By NEIL HARTNELL
Tribune Business Editor
The Deputy Prime Minister is arguing that The Bahamas has relatively few money laundering prosecutions because its regulatory regime is successfully deterring financial criminals.
Flipping a key aspect of the Financial Action Task Force's (FATF) rationale for branding The Bahamas one of 11 nations with "strategic deficiencies" in their anti-money laundering/counter terror financing regimes (AML/CFT), KP Turnquest said the few prosecutions should be seen as a strength and not necessarily a weakness.
Addressing a Caribbean Regional Compliance Association conference in Barbados, Mr Turnquest said: "Now, I'm not disputing that there is continued work needed to be done to improve the effectiveness of our enforcement measures - The Bahamas has recently amended its Proceeds of Crime Act and the Financial Transactions Reporting Act to bolster supervisory enforcement capabilities.
"I would contend that the fact that there have not been a large number of AML/CFT related prosecutions could be because our measures are working effectively at the front end. That is only my view, of course. It would appear, however, that the more we comply with the rules, the more they find novel ways of determining that our compliance is deficient."
Among the seven areas that the FATF, the so-called global standard-setter on financial crime, wants The Bahamas to address are proof that the authorities are "investigating and prosecuting all types of money laundering, including "complex" money laundering cases, stand-alone money laundering, and cases involving proceeds of foreign offences".
It also wants The Bahamas to show asset "confiscation proceedings are initiated and concluded for all types of money laundering cases", with many of its concerns relating to execution issues and a desire to see evidence that this nation is implementing its anti-money laundering/counter terror financing regime in practice.
Carl Bethel QC, the attorney general, recently told Tribune Business that money laundering prosecutions had increased 40-fold over the 14 months to end-September 2018 - having risen to 40 from just one in the prior period.
Mr Bethel, referring to statistics issued in a statement from the Attorney General's Office, said 19 of these cases had resulted in convictions, thereby meeting the FATF's demand that The Bahamas prove it is "investigating and prosecuting all types of money laundering".
Mr Turnquest, echoing a similar theme, said in his address to the Association that The Bahamas had shown "quantifiable progress since 2015" - the date of its last evaluation by the Caribbean Financial Action Task Force (CFATF), whose findings the Paris-based parent has relied upon to justify its recent action.
"Between 2016 and 2017 there was a 46 percent increase in the number of suspicious transactions received, and a 69 percent increase in the number of cases sent to the Royal Bahamas Police Force," the Deputy Prime Minister said. "We opened 115 more cases in 2017 than we did in 2016. That's a 131 percent increase in the number of cases that were under active analysis.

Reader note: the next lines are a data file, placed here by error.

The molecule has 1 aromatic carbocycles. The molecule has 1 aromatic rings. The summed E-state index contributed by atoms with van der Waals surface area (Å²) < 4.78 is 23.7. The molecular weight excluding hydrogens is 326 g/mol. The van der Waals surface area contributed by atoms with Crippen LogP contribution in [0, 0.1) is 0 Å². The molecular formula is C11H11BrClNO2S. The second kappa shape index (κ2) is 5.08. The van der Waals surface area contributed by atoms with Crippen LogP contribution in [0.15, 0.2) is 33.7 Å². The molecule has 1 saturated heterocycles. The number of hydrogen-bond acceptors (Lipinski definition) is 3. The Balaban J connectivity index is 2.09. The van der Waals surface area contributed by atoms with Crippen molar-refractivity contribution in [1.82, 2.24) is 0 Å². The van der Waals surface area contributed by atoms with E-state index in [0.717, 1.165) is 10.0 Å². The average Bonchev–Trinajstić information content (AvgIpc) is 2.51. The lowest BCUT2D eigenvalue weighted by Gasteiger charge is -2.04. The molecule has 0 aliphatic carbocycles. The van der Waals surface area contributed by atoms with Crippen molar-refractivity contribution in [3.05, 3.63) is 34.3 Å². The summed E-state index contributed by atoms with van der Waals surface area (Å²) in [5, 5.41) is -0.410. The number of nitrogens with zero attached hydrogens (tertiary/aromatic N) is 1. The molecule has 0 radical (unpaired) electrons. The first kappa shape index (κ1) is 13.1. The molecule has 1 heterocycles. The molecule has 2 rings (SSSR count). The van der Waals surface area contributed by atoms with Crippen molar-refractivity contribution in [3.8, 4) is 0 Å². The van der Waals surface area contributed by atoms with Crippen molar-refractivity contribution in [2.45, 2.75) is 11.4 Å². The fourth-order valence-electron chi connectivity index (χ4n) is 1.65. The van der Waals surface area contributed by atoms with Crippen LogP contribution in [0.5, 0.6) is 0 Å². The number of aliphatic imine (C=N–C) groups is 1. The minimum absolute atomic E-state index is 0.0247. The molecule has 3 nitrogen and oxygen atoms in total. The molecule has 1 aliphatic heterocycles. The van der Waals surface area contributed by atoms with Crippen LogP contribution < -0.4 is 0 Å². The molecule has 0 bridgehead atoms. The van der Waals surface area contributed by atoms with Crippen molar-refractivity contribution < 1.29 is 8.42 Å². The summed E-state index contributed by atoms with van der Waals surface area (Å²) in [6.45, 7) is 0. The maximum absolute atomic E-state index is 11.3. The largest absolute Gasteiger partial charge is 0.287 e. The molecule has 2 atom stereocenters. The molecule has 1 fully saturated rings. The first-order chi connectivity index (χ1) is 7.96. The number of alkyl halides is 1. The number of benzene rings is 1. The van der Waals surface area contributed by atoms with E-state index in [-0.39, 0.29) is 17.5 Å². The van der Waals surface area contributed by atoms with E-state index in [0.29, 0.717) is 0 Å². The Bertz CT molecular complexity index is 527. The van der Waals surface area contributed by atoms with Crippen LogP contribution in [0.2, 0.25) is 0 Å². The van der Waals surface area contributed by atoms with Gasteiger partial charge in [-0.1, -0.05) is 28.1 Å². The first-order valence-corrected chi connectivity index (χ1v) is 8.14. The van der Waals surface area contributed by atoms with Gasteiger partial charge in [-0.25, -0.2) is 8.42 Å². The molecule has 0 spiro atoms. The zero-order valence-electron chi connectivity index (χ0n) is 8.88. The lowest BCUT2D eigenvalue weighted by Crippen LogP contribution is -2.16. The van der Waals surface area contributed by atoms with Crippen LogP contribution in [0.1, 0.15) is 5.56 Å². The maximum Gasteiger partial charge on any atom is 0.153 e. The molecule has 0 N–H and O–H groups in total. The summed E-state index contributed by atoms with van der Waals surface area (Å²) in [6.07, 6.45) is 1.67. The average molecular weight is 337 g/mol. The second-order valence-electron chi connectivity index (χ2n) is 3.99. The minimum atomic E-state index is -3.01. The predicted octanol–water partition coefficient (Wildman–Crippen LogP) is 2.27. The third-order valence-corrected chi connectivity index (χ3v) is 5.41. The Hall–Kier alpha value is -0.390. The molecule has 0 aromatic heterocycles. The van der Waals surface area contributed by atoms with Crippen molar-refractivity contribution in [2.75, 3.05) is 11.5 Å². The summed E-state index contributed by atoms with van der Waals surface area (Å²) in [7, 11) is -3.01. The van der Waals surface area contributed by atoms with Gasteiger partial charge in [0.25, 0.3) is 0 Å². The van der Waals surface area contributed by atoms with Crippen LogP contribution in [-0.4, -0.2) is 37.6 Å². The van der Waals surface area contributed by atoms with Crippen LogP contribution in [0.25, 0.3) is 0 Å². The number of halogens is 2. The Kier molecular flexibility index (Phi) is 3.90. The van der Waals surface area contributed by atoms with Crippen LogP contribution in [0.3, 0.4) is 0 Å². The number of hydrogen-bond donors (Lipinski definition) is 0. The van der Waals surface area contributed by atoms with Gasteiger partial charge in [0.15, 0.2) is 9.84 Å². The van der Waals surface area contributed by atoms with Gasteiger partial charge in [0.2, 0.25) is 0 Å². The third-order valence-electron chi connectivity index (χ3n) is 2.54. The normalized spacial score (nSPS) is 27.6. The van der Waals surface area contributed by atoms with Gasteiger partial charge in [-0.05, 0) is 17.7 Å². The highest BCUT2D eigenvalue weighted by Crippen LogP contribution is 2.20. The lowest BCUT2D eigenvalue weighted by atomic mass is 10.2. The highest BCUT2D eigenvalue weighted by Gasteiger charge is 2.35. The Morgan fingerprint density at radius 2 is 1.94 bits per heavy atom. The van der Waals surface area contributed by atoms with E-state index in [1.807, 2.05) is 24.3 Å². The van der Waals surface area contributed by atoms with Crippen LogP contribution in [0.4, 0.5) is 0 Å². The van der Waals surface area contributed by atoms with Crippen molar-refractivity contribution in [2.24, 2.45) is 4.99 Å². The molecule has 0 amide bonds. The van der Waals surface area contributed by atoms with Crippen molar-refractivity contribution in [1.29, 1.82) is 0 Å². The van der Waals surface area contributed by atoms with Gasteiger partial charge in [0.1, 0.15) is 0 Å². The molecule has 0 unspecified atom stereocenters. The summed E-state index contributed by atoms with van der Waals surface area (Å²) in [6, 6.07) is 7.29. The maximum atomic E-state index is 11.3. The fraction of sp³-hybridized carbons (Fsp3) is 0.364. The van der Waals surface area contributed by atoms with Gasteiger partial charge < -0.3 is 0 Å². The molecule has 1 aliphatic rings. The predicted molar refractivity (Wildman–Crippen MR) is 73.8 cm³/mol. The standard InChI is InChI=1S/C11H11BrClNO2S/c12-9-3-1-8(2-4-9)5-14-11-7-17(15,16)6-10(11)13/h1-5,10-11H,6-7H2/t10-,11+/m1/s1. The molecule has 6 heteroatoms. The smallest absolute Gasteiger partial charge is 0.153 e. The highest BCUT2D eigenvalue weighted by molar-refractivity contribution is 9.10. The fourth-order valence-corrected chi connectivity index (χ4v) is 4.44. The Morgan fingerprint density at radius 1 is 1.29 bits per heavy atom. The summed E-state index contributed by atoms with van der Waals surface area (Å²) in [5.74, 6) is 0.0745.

"Finally, between 2015 and 2017, suspicious transactions that were analysed and reported closed by our Financial Intelligence Unit represented between 35 percent and 60 percent of all cases received. In one complex case, involving $3 million euros worth of laundered money, the Government of Argentina publicly commended The Bahamas for the effectiveness of its international cooperation."
Mr Turnquest said The Bahamas was also waiting on the European Union (EU) to confirm whether planned legislation satisfied its concerns over economic substance (physical presence) and an end to so-called 'ring fencing'.
"To address the EU's concerns on the absence of substance requirements and the elimination of preferential exemptions, we have drafted the Commercial Entities (Substance Requirements) Bill, 2018 and the Removal of Preferential Exemptions Bill, 2018, respectively," he added.
"Both Bills are currently being reviewed by the European Union to ensure that they adequately remediate the areas of concern. We anticipate that they will be enacted in November."
The Government's efforts to protect the financial services industry and The Bahamas' reputation were yesterday backed by Chester Cooper, the Opposition's deputy leader, who agreed that the FATF and EU initiatives represented "a constant threat to the livelihood of thousands of Bahamians".
He added: "They seem to have had The Bahamas in their sights for some time as they continue to unevenly apply punitive measures related to issues of anti-money laundering and taxes to our country's financial services sector.
"In fact, from numerous evaluations conducted on onshore financial centres, significant deficiencies in their anti-money laundering regimes have been found without any punitive measures being taken. It is also documented that the most egregious cases of money laundering and terrorist financing have taken place in onshore financial centres of OECD member countries.
"Therefore, the protectionist nature of the punitive measures taken against international financial centres such as The Bahamas is compounded by the fact that most of the countries subjected to punitive measures are non-members of the OECD, despite The Bahamas in particular having been responsive in addressing these threats against our sovereignty for years on end."